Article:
Presence of ‘Criminally Insane’ at Mental Hospitals Compromises Care for Mentally Ill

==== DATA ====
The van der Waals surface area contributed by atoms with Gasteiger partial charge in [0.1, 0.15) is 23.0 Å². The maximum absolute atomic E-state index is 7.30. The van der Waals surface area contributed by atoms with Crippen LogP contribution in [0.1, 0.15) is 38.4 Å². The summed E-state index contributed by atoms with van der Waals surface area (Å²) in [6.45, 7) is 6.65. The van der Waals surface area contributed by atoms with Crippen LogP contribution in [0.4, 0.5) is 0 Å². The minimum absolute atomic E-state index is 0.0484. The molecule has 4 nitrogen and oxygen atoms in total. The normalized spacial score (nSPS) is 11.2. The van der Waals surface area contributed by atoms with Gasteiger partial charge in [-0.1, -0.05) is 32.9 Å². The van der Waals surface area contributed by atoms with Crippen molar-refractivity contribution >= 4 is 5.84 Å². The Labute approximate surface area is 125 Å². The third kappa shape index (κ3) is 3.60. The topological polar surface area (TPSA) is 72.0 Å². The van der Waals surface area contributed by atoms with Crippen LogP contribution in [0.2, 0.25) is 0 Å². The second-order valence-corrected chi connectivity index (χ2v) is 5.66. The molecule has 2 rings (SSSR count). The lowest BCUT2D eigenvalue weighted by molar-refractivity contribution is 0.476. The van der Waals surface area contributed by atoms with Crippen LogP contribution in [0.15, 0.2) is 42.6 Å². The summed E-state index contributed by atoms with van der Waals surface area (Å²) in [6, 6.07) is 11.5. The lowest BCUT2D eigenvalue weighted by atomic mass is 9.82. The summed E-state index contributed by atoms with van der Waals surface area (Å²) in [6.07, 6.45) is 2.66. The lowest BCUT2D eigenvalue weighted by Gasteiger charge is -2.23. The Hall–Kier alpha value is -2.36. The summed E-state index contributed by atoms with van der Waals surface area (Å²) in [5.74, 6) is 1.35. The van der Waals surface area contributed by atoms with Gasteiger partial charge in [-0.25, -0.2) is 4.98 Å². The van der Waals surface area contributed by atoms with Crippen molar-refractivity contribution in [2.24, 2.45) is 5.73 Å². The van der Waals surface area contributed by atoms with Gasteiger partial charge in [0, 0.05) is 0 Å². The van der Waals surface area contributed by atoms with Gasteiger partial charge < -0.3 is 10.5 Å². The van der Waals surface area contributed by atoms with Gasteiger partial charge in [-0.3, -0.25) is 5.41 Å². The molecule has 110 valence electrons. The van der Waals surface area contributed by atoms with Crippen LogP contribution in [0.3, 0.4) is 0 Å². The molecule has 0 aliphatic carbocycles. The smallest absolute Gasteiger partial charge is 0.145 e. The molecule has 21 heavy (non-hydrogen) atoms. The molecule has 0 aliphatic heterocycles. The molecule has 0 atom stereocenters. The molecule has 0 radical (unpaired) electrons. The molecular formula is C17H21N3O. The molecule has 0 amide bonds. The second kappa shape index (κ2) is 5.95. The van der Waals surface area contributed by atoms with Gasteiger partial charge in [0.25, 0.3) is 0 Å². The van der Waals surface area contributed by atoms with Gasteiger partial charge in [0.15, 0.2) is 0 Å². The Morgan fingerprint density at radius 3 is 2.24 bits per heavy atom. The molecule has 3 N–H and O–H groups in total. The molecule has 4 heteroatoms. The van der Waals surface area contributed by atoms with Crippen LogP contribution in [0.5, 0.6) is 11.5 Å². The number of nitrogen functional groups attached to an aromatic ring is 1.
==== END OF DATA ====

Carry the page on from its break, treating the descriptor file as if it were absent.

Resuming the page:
California's mental hospitals "have, in effect, turned into prisons for those who plead insanity," a San Francisco Chronicle editorial states. Because the state's "three strikes law" encourages defendants to plead insanity when facing lengthy prison sentences, the number of criminally insane patients at Napa State Hospital, for example, has "more than doubled" since 1995. As a result, Napa State has become a "prison-like fortress that crams both the mentally ill and the criminally insane into overcrowded and understaffed wards." There, "patient-on-patient assaults have become a near daily experience" and the hospital's "tiny staff ... cannot control the violent inmates." The hospital's "inadequate operating budget" and "dangerous conditions" have caused it to "fail to attract skilled psychiatric professionals," leaving a staff that has "only minimal experience and the most rudimentary training in handling the criminally insane." The editorial concludes, "Those who suffer from mental illness have not committed crimes. They should not be punished. Yet it is they who have become the victims of this sorry state of neglect" (San Francisco Chronicle, 8/1).This is part of the California Healthline Daily Edition, a summary of health policy coverage from major news organizations. Sign up for an email subscription.